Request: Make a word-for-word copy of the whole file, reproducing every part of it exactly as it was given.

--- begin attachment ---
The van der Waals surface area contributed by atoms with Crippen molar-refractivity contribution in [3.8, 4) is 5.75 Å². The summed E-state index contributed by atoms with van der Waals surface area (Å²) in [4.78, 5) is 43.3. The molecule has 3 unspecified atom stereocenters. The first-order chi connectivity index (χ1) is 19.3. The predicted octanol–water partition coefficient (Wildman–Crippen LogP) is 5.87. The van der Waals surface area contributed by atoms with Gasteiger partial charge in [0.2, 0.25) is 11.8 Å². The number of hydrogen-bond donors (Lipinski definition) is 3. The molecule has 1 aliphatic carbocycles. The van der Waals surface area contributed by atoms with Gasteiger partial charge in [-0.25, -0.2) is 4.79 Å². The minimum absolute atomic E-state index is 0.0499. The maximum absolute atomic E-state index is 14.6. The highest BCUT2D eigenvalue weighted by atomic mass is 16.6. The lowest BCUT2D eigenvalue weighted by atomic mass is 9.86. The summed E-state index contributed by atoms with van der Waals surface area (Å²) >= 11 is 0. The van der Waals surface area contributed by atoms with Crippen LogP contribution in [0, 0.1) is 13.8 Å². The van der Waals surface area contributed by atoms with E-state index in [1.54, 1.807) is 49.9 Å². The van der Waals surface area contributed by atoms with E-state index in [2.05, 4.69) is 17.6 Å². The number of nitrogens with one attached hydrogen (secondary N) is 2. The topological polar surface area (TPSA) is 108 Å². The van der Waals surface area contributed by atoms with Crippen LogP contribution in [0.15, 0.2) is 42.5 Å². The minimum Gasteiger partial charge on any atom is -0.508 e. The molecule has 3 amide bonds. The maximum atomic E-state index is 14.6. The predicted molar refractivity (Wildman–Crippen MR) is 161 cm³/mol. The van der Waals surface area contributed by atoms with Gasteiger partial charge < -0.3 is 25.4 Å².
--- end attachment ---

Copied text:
The van der Waals surface area contributed by atoms with Crippen molar-refractivity contribution in [3.8, 4) is 5.75 Å². The summed E-state index contributed by atoms with van der Waals surface area (Å²) in [4.78, 5) is 43.3. The molecule has 3 unspecified atom stereocenters. The first-order chi connectivity index (χ1) is 19.3. The predicted octanol–water partition coefficient (Wildman–Crippen LogP) is 5.87. The van der Waals surface area contributed by atoms with Gasteiger partial charge in [0.2, 0.25) is 11.8 Å². The number of hydrogen-bond donors (Lipinski definition) is 3. The molecule has 1 aliphatic carbocycles. The van der Waals surface area contributed by atoms with Gasteiger partial charge in [-0.25, -0.2) is 4.79 Å². The minimum absolute atomic E-state index is 0.0499. The maximum absolute atomic E-state index is 14.6. The highest BCUT2D eigenvalue weighted by atomic mass is 16.6. The lowest BCUT2D eigenvalue weighted by atomic mass is 9.86. The summed E-state index contributed by atoms with van der Waals surface area (Å²) >= 11 is 0. The van der Waals surface area contributed by atoms with Crippen LogP contribution in [0, 0.1) is 13.8 Å². The van der Waals surface area contributed by atoms with E-state index in [1.54, 1.807) is 49.9 Å². The van der Waals surface area contributed by atoms with E-state index in [2.05, 4.69) is 17.6 Å². The number of nitrogens with one attached hydrogen (secondary N) is 2. The topological polar surface area (TPSA) is 108 Å². The van der Waals surface area contributed by atoms with Crippen LogP contribution in [0.15, 0.2) is 42.5 Å². The minimum Gasteiger partial charge on any atom is -0.508 e. The molecule has 3 amide bonds. The maximum atomic E-state index is 14.6. The predicted molar refractivity (Wildman–Crippen MR) is 161 cm³/mol. The van der Waals surface area contributed by atoms with Gasteiger partial charge < -0.3 is 25.4 Å².